Wouldn’t it be great if we didn’t have to use complex passwords anymore? Often, there is no easy way to remember those passwords!
For the past eight years, students, faculty and staff at Western Illinois University have been using passwords that conform to a University Password Policy. Password policies around the world have often mandated that we use complex passwords consisting of uppercase and lowercase letters, numbers and special characters. Additionally, passwords have forced expiration dates, which requires people to change from one complex password to another on a frequent basis.
But wait… there’s good news! The guy who invented all of those password rules almost 15 years ago now admits that he got it all wrong!
In June 2017, the National Institute of Standards and Technologies (NIST) released new Digital Identity Guidelines that turned the idea of what we considered to be a secure password on its head. The following points in this document are noteworthy:
- Forget about composition rules! For example, passwords shouldn’t be required to contain at least 2 special characters, or have both upper- and lower-case letters.
- No expiration dates! Passwords should not expire unless they are forgotten or potentially compromised. If you set a good password that you like, there is no need to unnecessarily change it after 120 days!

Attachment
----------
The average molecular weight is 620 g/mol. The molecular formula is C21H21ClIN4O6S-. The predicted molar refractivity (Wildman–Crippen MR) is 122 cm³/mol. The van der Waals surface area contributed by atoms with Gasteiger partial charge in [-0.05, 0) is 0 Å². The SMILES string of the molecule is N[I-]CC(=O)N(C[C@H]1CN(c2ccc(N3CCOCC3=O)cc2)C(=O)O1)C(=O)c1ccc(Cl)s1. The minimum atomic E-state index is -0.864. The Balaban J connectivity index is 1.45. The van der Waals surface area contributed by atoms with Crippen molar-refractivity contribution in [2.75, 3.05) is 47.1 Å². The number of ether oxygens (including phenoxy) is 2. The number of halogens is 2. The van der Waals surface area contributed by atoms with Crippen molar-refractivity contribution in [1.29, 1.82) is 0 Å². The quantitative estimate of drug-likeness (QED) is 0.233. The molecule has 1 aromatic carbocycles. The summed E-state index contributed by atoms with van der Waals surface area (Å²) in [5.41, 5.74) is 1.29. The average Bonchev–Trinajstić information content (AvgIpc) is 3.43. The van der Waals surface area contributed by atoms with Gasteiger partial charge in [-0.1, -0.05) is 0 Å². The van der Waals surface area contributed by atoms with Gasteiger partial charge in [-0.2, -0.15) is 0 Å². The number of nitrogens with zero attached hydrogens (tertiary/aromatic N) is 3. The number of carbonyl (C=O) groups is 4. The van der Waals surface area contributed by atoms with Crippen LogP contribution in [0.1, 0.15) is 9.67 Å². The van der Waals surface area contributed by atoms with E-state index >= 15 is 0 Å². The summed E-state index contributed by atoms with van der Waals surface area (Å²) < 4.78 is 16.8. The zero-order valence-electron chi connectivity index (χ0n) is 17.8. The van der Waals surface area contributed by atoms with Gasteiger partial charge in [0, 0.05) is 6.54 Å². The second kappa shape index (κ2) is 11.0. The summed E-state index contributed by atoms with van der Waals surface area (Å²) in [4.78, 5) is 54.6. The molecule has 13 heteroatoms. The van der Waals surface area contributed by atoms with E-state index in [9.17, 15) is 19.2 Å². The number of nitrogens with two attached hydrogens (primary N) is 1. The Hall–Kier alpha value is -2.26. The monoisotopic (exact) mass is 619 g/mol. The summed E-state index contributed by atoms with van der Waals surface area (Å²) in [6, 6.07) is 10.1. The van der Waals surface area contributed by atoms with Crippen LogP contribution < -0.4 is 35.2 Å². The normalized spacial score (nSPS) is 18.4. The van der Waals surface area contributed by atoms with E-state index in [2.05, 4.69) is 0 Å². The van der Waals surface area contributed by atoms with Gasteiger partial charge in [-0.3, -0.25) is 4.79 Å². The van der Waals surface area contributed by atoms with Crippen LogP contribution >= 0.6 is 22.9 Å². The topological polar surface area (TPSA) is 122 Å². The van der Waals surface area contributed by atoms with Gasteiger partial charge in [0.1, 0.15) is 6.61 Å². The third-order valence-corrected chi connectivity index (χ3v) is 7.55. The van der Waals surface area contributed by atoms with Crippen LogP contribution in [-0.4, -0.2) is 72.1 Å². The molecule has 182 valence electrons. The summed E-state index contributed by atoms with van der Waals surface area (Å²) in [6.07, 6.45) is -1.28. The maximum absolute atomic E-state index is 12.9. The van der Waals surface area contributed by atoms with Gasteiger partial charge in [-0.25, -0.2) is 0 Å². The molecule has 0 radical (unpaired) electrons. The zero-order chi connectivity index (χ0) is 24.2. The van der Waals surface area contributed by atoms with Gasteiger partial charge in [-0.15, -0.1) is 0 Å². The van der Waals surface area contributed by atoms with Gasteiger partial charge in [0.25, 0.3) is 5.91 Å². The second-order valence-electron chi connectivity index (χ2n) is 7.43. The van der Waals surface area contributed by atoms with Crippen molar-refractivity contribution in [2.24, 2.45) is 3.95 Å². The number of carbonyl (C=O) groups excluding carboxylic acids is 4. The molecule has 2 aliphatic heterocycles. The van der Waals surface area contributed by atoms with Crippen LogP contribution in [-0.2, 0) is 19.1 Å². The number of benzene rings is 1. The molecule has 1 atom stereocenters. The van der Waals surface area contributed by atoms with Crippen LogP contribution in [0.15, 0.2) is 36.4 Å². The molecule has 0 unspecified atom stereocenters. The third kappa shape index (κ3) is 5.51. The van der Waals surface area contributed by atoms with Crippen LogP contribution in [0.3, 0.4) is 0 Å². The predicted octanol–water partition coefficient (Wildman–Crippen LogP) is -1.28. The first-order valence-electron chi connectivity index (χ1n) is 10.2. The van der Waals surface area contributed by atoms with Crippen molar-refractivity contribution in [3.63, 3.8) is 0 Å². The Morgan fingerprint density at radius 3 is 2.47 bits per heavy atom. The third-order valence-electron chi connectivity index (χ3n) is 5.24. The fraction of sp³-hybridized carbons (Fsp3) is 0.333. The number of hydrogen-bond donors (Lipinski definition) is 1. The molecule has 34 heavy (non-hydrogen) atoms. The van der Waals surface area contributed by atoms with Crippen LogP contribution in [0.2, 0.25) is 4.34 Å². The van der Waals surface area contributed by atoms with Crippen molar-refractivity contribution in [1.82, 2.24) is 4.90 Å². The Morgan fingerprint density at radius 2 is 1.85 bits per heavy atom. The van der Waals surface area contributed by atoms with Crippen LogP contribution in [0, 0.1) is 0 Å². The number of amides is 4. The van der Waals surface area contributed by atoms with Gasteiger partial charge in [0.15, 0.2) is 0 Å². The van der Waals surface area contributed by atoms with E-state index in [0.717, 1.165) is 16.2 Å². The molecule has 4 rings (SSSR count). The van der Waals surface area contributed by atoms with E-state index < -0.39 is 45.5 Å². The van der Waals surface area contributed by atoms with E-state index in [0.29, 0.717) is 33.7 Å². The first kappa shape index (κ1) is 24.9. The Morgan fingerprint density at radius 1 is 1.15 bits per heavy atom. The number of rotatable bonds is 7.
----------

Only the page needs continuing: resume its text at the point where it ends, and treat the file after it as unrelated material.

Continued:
- Passwords should be long! The longer, the better.
In a nutshell, these new NIST guidelines recommend that we think of passwords as phrases instead of complex words. More appropriately, think of them as passphrases. Passphrases will be longer but they will be easier for you to remember.
University Technology proposed a new Password Policy based on the NIST guidelines in the fall of 2017. It was subsequently presented at the January 2018 IT Governance Council meeting and approved by the IT Governance Council. University Technology is now in the process of implementing these new NIST guidelines!
There are some technical changes that we need to do behind the scenes to make these new changes work–such as properly encrypting passwords and ensuring that commonly used or compromised passwords are not allowed–but the end result will be that passwords will be easier for you to remember but harder for hackers to crack.
Be on the lookout for more information once an implementation date has been set!